The Real Deal New York

Architects reinvent the roof-top garden

The green design makes the roof garden the primary design element in these homes
July 19, 2014 09:00AM

 As the world urbanizes, green space is increasingly in short supply. But now a Vietnamese architect has found a bold new solution: buildings that double as massive planters.

In Vietnam’s Ho Chi Minh City only 0.25 percent of the city is allocated to green space, which has inspired Vo Trong Nghia Architects to design parkland right on top of their residential buildings.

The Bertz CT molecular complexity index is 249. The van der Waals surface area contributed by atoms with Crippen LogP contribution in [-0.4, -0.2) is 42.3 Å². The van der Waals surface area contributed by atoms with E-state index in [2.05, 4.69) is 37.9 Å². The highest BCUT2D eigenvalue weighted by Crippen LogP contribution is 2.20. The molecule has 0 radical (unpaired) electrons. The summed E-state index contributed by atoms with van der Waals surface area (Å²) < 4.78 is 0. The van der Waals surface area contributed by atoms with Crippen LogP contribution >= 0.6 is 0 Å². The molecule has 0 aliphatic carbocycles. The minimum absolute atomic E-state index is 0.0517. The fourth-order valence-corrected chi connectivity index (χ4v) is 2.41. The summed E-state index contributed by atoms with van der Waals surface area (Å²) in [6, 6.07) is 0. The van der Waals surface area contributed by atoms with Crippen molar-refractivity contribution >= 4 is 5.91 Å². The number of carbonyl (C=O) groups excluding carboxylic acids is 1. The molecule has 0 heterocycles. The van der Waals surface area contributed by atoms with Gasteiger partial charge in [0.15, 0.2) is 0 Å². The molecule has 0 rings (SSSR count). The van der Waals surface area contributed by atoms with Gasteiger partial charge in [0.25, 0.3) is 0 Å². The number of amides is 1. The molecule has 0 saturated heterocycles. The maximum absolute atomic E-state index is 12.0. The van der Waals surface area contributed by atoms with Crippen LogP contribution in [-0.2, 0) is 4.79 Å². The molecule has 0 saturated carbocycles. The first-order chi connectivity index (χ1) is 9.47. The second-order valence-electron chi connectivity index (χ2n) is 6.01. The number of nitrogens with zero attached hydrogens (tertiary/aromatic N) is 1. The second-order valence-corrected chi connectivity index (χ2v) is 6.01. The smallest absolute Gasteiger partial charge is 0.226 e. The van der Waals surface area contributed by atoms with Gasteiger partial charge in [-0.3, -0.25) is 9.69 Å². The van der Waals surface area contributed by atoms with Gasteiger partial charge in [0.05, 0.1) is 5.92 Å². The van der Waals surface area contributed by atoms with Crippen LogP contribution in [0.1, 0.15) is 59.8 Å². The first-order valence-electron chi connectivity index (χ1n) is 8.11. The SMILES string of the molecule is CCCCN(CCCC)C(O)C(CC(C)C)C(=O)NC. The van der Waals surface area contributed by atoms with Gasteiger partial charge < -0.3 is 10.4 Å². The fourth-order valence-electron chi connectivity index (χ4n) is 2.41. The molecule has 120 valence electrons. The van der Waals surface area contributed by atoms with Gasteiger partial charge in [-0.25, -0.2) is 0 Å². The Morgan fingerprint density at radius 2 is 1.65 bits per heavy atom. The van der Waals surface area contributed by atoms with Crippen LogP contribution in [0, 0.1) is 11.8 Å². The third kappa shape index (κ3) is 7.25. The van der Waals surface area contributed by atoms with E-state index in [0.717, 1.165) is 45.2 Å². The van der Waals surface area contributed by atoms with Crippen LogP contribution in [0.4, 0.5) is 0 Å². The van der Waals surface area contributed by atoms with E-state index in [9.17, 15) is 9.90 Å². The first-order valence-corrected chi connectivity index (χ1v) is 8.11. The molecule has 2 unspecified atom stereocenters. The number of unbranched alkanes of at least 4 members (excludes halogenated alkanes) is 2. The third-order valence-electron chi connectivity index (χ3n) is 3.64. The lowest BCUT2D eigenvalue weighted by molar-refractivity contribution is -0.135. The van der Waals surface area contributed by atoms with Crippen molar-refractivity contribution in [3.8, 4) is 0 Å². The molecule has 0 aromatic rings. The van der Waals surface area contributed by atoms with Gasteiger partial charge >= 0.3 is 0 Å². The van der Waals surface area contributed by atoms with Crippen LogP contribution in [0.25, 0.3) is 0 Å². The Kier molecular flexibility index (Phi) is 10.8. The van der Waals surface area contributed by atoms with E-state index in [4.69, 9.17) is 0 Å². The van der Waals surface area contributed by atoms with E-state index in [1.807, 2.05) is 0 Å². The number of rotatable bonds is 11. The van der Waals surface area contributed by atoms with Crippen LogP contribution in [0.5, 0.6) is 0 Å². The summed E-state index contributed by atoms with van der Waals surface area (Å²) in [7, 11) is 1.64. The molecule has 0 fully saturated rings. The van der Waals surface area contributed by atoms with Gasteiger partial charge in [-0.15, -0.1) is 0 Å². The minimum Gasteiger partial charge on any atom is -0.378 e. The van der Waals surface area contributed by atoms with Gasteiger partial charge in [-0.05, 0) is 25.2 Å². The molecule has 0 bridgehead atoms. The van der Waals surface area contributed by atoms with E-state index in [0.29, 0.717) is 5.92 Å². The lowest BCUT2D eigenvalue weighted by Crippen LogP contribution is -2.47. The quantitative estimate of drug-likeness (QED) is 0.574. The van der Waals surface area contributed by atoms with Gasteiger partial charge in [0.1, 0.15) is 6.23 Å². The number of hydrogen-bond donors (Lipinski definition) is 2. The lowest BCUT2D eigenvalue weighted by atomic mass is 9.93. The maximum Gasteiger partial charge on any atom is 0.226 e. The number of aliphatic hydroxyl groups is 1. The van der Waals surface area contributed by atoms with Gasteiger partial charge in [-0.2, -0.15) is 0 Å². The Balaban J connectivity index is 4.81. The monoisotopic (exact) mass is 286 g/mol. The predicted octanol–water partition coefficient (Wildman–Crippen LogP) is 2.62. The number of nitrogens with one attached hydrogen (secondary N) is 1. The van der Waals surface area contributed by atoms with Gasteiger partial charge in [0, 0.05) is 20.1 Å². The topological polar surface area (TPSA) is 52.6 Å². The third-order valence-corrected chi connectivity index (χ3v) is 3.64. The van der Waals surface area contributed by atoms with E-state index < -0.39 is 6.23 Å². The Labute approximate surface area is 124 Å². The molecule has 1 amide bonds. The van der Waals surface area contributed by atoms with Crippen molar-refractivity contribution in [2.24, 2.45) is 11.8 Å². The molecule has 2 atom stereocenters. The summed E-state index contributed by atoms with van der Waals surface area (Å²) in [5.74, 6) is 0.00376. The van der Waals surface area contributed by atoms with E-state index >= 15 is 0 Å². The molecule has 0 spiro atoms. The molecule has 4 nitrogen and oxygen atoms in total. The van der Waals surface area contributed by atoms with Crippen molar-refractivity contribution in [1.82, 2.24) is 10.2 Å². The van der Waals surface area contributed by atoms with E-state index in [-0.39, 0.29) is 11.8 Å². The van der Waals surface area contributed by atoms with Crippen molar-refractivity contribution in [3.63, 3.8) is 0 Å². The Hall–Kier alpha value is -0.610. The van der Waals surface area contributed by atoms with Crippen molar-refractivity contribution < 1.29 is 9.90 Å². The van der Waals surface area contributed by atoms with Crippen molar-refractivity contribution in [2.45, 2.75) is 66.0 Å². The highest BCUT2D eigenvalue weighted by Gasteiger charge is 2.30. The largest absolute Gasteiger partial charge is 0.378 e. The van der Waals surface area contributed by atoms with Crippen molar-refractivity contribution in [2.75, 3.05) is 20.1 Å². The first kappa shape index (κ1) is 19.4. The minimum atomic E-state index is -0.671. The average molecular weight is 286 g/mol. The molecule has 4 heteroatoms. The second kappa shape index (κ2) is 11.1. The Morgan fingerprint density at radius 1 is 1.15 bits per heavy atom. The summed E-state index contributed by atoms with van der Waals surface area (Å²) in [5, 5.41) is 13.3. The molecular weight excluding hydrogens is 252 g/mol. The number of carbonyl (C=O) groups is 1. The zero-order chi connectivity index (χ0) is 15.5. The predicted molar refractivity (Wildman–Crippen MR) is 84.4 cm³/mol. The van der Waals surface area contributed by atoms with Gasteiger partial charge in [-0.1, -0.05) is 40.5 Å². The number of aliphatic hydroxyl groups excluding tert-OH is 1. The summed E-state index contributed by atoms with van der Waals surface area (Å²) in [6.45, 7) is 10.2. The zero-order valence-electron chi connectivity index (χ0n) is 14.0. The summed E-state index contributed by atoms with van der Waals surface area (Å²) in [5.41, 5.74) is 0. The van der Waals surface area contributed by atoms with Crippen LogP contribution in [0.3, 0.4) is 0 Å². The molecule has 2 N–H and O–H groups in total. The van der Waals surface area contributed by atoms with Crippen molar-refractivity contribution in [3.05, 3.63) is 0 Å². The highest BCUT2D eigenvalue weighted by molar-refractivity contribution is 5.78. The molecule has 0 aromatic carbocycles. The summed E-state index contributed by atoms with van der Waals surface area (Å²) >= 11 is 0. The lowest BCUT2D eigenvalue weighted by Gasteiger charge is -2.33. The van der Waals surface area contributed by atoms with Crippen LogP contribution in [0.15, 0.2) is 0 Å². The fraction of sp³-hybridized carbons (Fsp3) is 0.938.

And these buildings, known as the House for Trees, don’t have your typical roof top gardens. Rather than slapping a garden atop a building, the garden becomes the primary element, with the soil insulating the building and retaining water to diminish the risk of floods, according to Curbed.

The entire five building complex was built for just $156,000, a feat achieved by using locally sourced brick, bamboo formwork, and concrete. [Curbed]Christopher Cameron